Graeme Plumridge was installed as President of Melbourne Legacy on 20 March 2016.

Graeme has been involved with Legacy since 2008 and has served as Chairman of the Inner Eastern Branch and for the last two years and was also Treasurer and a Director of Legacy Australia Inc.

He served in the Army as a National Serviceman and spent 12 months in Vietnam. After leaving the military, he completed his training as an accountant. Graeme is a Fellow of CPA Australia, and in conjunction with another Director, ran a successful mechanical services business for 26 years in Wangaratta and later in Melbourne.

“It is an absolute privilege to take on the role as President of Melbourne Legacy,” Graeme said.

“Legacy has been caring for families of Defence personnel who have given their lives or their health for their country since 1923,” Graeme added. “My focus will be to ensure our organisation continues to evolve to accommodate the changing needs of our families, including those affected by Post-Traumatic Stress Disorder.”

For further details or to arrange interviews on behalf of Melbourne Legacy please contact:
Janice Mascini
Communications Manager, Integrate Communications
Ph: 0409 862 389 or email
Janice Mascini


Download a copy of the media release here

Hearing the Voice of Youth


Every year, Legacy hosts a National Junior Public Speaking Award, a competition designed to celebrate young Australians with talents in public speaking.

The competition has been running for 28 years and its popularity is evident in the thousands of entrants participating from across Australia. The winners of this award, judged on their skills in the use of language and their speaking ability, will receive prizes worth up to $500. They will also enhance their communications skills, which even in today’s high tech society is a great way to open doors to future career prosperity.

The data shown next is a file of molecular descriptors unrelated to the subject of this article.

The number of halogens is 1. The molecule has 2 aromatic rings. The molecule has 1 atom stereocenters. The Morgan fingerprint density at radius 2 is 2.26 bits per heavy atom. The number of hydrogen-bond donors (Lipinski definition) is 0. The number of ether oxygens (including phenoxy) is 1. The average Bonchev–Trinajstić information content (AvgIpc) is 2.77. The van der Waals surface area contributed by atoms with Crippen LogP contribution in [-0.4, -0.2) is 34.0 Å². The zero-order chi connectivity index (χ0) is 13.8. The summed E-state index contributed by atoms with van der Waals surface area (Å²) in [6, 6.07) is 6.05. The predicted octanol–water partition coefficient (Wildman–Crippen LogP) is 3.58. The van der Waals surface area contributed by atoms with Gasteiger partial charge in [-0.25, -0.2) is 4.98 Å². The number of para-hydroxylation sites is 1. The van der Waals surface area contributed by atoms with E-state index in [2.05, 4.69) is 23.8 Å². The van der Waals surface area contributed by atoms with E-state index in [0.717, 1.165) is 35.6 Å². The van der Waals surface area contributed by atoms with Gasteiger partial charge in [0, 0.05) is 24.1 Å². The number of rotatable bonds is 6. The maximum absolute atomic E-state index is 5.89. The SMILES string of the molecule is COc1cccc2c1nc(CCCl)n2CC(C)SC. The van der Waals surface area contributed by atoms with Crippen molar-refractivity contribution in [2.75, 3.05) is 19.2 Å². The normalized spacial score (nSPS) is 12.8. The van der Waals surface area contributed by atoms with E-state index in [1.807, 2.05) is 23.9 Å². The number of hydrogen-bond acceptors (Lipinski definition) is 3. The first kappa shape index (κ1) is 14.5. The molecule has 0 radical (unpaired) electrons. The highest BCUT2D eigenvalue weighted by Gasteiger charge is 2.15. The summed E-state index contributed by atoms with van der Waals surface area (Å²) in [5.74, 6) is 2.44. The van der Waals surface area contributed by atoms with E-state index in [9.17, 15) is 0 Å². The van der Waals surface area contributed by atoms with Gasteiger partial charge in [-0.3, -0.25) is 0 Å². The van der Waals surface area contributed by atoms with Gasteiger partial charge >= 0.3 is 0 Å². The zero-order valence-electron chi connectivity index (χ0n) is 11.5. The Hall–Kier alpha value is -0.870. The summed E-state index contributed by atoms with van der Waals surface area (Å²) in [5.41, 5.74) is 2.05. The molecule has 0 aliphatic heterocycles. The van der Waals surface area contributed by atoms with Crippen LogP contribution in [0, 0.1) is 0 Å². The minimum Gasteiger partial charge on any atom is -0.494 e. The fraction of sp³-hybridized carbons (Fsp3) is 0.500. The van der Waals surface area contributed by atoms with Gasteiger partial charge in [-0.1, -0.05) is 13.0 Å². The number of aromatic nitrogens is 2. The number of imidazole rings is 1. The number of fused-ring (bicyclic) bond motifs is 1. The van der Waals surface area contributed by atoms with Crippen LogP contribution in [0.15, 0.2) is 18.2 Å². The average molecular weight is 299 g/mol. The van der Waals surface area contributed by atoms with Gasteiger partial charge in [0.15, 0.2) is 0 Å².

This competition is open to students between 12 and 14 years old and applications must be registered through their school. Each student is required to do a five minute speech about a topic concerned with one of the ideals of Legacy which includes voluntary service, social justice, caring, personal effort, personal sacrifice and mateship. They also have to do an impromptu speech of two minutes - a topic will be provided and the student has five minutes to prepare their presentation. Students will be assessed on their use of language, logic and speech.

Last year’s Victorian winner and national runner-up, Alicia Ranasinghe from Our Lady of Mercy College in Heidelberg, described her experience as “kind of scary, but also a lot of fun.”
“I was a little nervous in the beginning, but each time I presented I felt more confident and relaxed,” Alicia said. “It has helped me at school and will give me a head start when I decide on a career.”

Entrants will compete in regional events from May to August, with a state final in October, where two students from Melbourne will be chosen to compete in the national final in November. There is no fee to register or participate and travel for state finalists to attend the national final is covered. For applications or enquiries, contact Melbourne Legacy either by
Ph: 8626 0500 or email
Lisa Bennett, or download the registration form from the website here.

Applications close on 29 April 2016.

For further details or to arrange interviews on behalf of Melbourne Legacy please contact: